Meenakshi Amman Temple

Madurai is a major city in the state of Tamil Nadu in southern India. The city has a number of historical monuments, with the Meenakshi Amman Temple and Tirumalai Nayak Palace being the most prominent. Madurai is an important industrial and educational hub in South Tamil Nadu. The city is home to various automobile, rubber, chemical, hand loom textiles and granite manufacturing industries. It has developed as a second-tier city for information technology (IT), and some software companies have opened offices in Madurai.

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Madurai has a rich historical background

It is narrated in legend that Madurai was originally a forest known as Kadambavanam. One day, a farmer named Dhananjaya who was passing through the forest, saw Indra (The king of the gods), worshipping a swayambhu (self-created Lingam ) under kadamba tree. Dhananjaya, the farmer immediately reported this to King Kulasekara Pandya. Kulasekara Pandya cleared the forest and built a temple around the Lingam. A city was soon planned with the temple as its centre. On the day the city was to be named, Lord Shiva is said to have appeared and drops of nectar from his hair fell on the town. So, the place was named Madurai – mathuram meaning “sweetness” in Tamil.

Madurai has a rich historical background in the sense that Lord Shiva himself performed sixty-four wonders called “Thiruvilaiyadals”. 
Legend has it that Shiva showered drops of nectar (madhuram) from his locks on to the city, giving rise to the name Madurai – 'the City of Nectar'.

Ancient documents record the existence of Madurai from the 3rd century BC. It was a trading town, especially in spices, and according to legend was home to the third sangam (gathering of Tamil scholars and poets). Over the centuries Madurai came under the sway of the Cholas, Pandyas, local Muslim sultans, Hindu Vijayanagar kings and the Nayaks, who ruled until 1736 and set out the old city's lotus shape. The bulk of the Meenakshi Amman Temple was built under Tirumalai Nayak (1623–59), and Madurai became the hub of Tamil culture, playing an important role in the development of the Tamil language.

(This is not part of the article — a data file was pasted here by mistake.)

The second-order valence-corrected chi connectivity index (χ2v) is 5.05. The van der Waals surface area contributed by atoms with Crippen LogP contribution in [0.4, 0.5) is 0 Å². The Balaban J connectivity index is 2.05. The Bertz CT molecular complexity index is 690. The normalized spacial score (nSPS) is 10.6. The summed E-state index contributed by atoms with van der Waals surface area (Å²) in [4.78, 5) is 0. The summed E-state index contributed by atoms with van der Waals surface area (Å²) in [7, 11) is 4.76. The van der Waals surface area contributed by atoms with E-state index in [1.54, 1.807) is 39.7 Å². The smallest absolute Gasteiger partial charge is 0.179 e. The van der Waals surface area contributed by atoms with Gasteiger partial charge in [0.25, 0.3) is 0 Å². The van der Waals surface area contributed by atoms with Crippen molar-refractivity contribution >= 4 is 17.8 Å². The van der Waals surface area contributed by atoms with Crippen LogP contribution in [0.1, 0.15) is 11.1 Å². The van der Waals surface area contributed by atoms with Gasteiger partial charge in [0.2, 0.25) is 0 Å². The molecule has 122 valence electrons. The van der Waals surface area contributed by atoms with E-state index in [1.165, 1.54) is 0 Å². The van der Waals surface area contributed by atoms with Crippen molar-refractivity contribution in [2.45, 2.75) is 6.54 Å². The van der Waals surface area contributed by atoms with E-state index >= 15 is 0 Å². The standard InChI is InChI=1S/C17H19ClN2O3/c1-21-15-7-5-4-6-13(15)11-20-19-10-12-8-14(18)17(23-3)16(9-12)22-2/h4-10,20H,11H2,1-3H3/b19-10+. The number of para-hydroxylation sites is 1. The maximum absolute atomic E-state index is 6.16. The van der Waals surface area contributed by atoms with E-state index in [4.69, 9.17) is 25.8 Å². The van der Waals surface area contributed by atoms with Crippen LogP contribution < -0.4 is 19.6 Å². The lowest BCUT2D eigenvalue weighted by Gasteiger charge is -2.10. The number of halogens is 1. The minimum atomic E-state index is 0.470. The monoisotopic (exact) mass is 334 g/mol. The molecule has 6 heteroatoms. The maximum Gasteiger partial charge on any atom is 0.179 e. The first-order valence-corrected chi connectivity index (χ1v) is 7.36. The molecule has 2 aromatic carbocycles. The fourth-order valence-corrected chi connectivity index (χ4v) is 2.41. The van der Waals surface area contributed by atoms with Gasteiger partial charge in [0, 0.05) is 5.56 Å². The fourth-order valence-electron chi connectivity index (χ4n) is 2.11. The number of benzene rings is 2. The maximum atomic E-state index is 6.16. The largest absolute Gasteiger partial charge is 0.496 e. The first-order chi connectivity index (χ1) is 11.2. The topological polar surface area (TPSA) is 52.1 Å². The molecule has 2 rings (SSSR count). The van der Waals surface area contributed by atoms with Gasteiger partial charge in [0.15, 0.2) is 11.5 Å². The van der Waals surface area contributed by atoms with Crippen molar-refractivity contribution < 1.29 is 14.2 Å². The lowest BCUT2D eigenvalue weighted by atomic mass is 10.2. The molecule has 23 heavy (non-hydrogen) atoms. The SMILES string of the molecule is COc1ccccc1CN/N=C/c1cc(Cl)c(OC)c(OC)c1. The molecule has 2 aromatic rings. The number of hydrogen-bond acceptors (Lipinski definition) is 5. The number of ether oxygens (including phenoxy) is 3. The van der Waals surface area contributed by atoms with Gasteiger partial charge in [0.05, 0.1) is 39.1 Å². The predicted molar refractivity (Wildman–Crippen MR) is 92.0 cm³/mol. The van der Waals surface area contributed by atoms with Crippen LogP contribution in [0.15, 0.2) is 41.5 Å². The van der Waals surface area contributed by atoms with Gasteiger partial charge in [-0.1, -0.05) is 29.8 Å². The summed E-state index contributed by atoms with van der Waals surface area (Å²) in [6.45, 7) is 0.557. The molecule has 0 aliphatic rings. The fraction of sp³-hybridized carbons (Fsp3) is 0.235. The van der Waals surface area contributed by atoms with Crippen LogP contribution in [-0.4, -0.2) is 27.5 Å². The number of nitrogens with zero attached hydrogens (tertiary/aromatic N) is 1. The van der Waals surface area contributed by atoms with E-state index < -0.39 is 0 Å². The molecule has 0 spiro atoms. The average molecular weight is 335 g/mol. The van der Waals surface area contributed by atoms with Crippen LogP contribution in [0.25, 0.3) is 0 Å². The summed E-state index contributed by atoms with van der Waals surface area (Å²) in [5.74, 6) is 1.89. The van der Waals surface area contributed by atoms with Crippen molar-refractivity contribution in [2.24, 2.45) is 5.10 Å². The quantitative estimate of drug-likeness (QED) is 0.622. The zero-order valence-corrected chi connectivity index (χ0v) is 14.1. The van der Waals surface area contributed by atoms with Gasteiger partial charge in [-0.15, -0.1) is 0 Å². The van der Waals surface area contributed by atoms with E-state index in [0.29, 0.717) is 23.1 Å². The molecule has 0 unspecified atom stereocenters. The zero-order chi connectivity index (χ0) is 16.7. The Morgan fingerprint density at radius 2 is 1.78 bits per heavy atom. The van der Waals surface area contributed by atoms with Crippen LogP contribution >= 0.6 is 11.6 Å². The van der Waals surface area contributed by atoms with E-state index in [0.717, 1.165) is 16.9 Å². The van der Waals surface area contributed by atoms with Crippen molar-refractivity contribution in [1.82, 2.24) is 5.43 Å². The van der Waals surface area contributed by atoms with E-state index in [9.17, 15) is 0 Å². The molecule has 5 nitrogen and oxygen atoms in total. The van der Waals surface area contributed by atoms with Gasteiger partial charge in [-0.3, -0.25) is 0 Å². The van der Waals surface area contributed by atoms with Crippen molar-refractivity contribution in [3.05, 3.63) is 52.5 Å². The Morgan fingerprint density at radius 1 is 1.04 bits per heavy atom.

In 1840 the British East India Company razed Madurai's fort and filled in its moat. The four broad Veli streets were constructed on top and to this day define the old city's limits.

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Connectivity to reach

By Flight: It is very convenient to reach Madurai by air. It is well connected to all the major cities in the country through regular flights. Also, the airport is just 10 km away from the main city.

By Train:
It falls on the Madurai-Tiruchirappalli-Dindigul-Quilon line which is an important junction of the southern railways. There are abundant train services to Madurai throughout the year. However, advance booking is recommended during the summer and holiday season.

By Road:
  There are bus services from most of the major cities in South India. NH 44 leads to the city. Madurai is well connected to all parts of South India. The city has 5 major bus stands, from where you can get a bus to almost every city in Tamil Nadu.

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Climate & best time to visit

Winter (December-February): The season lasts from December to February. The temperature during the winter months ranges from 20 degree Celsius to 29 degree Celsius. The season is characterised by moderately cool temperatures which make travelling around the city a pleasant experience for all individuals.

Monsoon (June - August):
Monsoon season in Madurai lasts from June to August. The south-west monsoon winds bring in a large amount of rainfall which is extremely heavy. This rainfall also makes the weather gloomy but still makes the city beautiful as the nature around Madurai mainly benefits from this rain.

Madurai in Summer (March-July):
The summer season in Madurai lasts from March to May. The temperatures during this season range from 24 degree Celsius to 34 degree Celsius. The weather is hot & really dry which makes the heat more noticeable and discourages travellers to visit. 

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